Injectable microtissue preserves muscle function in rats with severed sciatic nerves

The researchers engineered the first injectable microscopic tissue containing motor and sensory neurons enclosed in a protective tissue, called a tissue engineered neuromuscular interface (TE-NMI). According to researchers at the Perelman School of Medicine, TE-NMI neurons provide a source of axons to muscles in mice that have suffered nerve injuries, and “babyshit” the muscles to prevent degeneration and loss of function. while the damaged nerve grows again. University of Pennsylvania. their conclusions. were published in bioactive ingredients,

TE-NMIs consist of nerve cells enclosed in a protective hydrogel, and the entire microenvironment is injected in close proximity to the muscle. This “ship in a bottle” method protects neurons and increases the likelihood that a greater number of axons will attach to muscles and maintain regenerative pathways.

The researchers severed the sciatic nerve in mice, and injected them with TE-NMI or microscopic tissue without any neurons. In the group that received TE-NMI, the researchers were able to electrically stimulate the nerve stump that had been “babysated” by the TE-NMI and record the muscle’s response for up to five months after the tissue was implanted. No muscle response was found in the control group.

“There are hundreds of thousands of patients who undergo surgery to repair nerve injuries each year, and even if a surgeon performs a correct procedure, they can rapidly grow axons by more than about an inch per month. cannot regenerate. For nerve injuries in the upper arm or upper leg, regeneration can take years; however, the muscles and the pathway leading to the muscles are irreparable after six to 12 months without connections to the axon. will worsen, resulting in permanent loss of motor and sensory function,” said senior author D. Casey Cullen, PhD, an associate professor at Neurosurgery. “By increasing the time window for patient axons to reconnect to muscle, this research has the potential to improve the extent of recovery without causing further damage to patients.”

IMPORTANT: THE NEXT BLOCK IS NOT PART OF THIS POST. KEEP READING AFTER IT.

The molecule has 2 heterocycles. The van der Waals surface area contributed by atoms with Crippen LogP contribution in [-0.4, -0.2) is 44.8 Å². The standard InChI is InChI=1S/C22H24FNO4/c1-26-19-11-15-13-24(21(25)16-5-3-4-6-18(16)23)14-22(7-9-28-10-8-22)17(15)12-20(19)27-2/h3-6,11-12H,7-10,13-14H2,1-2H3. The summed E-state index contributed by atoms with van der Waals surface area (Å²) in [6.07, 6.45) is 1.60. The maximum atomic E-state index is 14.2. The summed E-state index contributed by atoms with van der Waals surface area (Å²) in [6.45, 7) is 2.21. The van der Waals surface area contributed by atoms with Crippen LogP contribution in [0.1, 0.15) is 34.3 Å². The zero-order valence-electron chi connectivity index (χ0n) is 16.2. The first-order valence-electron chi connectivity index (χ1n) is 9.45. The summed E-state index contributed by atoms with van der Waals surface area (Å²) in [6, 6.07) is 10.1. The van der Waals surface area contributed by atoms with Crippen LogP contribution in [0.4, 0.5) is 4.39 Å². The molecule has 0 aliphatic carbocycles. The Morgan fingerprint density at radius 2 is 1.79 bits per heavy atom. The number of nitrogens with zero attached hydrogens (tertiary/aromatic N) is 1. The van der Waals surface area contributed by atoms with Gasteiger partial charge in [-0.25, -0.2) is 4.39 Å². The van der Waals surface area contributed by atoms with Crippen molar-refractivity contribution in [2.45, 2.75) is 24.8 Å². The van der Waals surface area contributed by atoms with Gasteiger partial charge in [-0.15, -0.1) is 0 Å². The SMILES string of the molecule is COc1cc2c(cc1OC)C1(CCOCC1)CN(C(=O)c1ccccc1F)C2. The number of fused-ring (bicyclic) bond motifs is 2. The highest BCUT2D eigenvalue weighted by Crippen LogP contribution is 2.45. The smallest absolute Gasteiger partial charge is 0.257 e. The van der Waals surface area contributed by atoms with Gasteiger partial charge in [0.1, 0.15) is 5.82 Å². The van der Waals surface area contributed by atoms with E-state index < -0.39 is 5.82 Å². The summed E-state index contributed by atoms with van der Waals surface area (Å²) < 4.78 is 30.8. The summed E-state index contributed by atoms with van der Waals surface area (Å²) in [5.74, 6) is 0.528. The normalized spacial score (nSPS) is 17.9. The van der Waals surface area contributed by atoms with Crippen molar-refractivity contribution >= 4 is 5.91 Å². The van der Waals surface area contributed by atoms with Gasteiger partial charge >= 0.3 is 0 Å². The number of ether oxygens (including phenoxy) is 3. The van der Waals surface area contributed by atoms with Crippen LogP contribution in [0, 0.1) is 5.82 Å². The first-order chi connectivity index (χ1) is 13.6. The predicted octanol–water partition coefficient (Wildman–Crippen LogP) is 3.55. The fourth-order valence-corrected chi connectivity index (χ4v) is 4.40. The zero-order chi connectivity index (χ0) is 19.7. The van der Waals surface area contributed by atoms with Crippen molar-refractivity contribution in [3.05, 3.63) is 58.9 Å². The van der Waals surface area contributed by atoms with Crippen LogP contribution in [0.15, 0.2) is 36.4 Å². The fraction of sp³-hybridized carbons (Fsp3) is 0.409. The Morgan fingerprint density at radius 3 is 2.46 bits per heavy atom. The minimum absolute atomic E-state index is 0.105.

For example, patients who suffer an injury to the brachial plexus – a nerve root resection where nerves are pulled away from the spinal cord – can regain function of the elbow, but possibly the function of their hand. Won’t get it again. In these cases, a neurosurgeon usually splints a healthy nerve near the hand, and re-routes it to stimulate the muscles of the hand to restore partial function when the nerve re-grow. The researchers suggest that TE-NMIs will potentially work more intensively without damaging a patient’s healthy nerve.

“Working closely with physicians at Penn’s Nerve Center, we identified a potential surgical paradigm that would be most helpful to them and their patients,” said first author Justin Burrell, PhD, in the Department of Neurosurgery and the Institute for Translational Medicine. Postdoctoral Research Fellow said. Medicine and Therapeutics. “What’s more, as we continue to test and confirm our findings, we will continue our partnership with the Nerve Center to ensure that our research is providing them with the technology they need to provide the best possible care for patients.” necessary to provide.”

This study was primarily supported by the US Department of Defense (W81XWH-16-1-0796, W81XWH-19-1-0867), the National Institutes of Health (R44-NS108869, TL1-TR001880) and the Department of Veterans Affairs. (I01-BX003748).

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Material provided by University of Pennsylvania School of Medicine, Note: Content can be edited for style and length.

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